Also, federal substantive law under the FAA only applies to contracts involving three types of transactions: (1) transactions in interstate commerce, (2) transactions in foreign commerce, or (3) maritime transactions. Otherwise state substantive law applies.23 Even if FAA substantive law applies, federal courts must still use state contract law to fill the gaps not covered by federal law.24 If a plaintiff can find no subject matter jurisdiction in federal court to enforce his right to arbitrate under the FAA, he must rely on the state court to enforce these rights.25 The Supreme Court commented on this arrangement in Moses H. Cone Memorial Hosp. v. Mercury Const. Corp.:

24

The Arbitration Act is something of an anomaly in the field of federal-court jurisdiction. It creates a body of federal substantive law establishing and regulating the duty to honor an agreement to arbitrate, yet it does not create any independent federal-question jurisdiction.... Section 4 provides for an order compelling arbitration only when the federal district court would have jurisdiction over a suit on the underlying dispute.... [A]lthough enforcement of the Act is left in large part to the state courts, it nevertheless represents federal policy to be vindicated by the federal courts where otherwise appropriate.26

25

The FAA may be further distinguished from Price-Anderson because, as Neztsosie observes, Price-Anderson provides for a federal forum to decide the merits of a controversy, whereas under the FAA, the merits will be decided by arbitration.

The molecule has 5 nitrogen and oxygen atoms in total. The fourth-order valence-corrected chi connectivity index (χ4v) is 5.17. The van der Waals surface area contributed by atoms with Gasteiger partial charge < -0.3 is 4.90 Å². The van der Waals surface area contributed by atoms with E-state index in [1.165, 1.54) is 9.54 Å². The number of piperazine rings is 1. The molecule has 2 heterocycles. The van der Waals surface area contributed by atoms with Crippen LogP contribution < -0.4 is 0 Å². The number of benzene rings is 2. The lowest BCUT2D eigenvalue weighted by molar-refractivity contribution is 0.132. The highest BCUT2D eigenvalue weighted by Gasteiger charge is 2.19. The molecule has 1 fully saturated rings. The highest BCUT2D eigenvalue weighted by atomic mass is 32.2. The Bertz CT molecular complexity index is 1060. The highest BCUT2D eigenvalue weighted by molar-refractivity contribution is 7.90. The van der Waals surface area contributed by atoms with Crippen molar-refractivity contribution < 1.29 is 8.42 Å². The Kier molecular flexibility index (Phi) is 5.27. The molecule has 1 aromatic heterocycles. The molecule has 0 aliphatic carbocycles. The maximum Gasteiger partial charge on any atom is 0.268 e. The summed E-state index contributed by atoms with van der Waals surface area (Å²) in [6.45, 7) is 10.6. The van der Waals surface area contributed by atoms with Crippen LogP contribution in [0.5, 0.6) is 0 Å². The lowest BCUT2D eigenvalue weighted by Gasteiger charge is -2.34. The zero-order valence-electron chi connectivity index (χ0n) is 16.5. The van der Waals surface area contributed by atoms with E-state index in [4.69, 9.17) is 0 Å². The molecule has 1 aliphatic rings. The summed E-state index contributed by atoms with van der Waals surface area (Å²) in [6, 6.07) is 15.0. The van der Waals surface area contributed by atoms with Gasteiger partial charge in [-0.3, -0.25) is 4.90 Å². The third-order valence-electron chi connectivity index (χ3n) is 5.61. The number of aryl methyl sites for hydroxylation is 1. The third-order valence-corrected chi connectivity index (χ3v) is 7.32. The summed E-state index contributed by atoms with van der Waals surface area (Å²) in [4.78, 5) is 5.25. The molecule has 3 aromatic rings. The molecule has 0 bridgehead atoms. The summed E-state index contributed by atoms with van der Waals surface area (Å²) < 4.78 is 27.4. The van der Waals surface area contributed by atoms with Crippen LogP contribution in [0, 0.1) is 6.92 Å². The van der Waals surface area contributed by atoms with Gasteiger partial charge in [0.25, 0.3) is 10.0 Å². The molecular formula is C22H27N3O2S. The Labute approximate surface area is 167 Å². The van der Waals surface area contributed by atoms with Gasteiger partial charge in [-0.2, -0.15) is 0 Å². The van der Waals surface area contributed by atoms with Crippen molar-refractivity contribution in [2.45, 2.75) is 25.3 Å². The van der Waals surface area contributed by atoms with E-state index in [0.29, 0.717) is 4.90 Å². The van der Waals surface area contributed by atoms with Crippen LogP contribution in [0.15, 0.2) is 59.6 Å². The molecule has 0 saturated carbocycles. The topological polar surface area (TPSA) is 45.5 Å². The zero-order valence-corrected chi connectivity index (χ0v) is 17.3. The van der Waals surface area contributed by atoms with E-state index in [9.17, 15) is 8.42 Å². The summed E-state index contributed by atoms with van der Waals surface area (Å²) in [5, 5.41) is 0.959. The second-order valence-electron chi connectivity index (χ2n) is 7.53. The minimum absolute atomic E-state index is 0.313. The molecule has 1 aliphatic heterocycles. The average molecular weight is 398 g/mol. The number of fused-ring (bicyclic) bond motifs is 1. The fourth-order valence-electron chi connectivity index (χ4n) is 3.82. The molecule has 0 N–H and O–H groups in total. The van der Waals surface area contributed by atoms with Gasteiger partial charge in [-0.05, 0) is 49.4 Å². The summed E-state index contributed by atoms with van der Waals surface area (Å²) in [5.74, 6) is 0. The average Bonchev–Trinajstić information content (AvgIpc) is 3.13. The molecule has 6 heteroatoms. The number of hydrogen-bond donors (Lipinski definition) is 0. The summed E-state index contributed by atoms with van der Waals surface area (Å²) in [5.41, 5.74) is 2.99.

26

In sum, while the FAA does reflect a policy strongly favoring the enforcement of arbitration clauses, it does not reflect a congressional intent for federal courts to occupy the entire field of arbitration law.27

27

After examining the two statutes, we agree with the district court that

28

Congress has not expressed an intent to provide a federal forum for all suits to compel arbitration, but has instead extended a federal forum only to those suits for which there is otherwise an independent basis for federal jurisdiction; the FAA itself confers no jurisdiction on the federal courts.... In this case, then, in contrast to the "rare" situation presented in Neztsosie, Bank One would have no "right" to a federal forum in the absence of diversity jurisdiction.... Here the jurisdictional basis for Bank One's complaint is not the FAA at all, but diversity of citizenship jurisdiction, which alone is not a sufficient basis to override the federal policy of deference to tribal courts.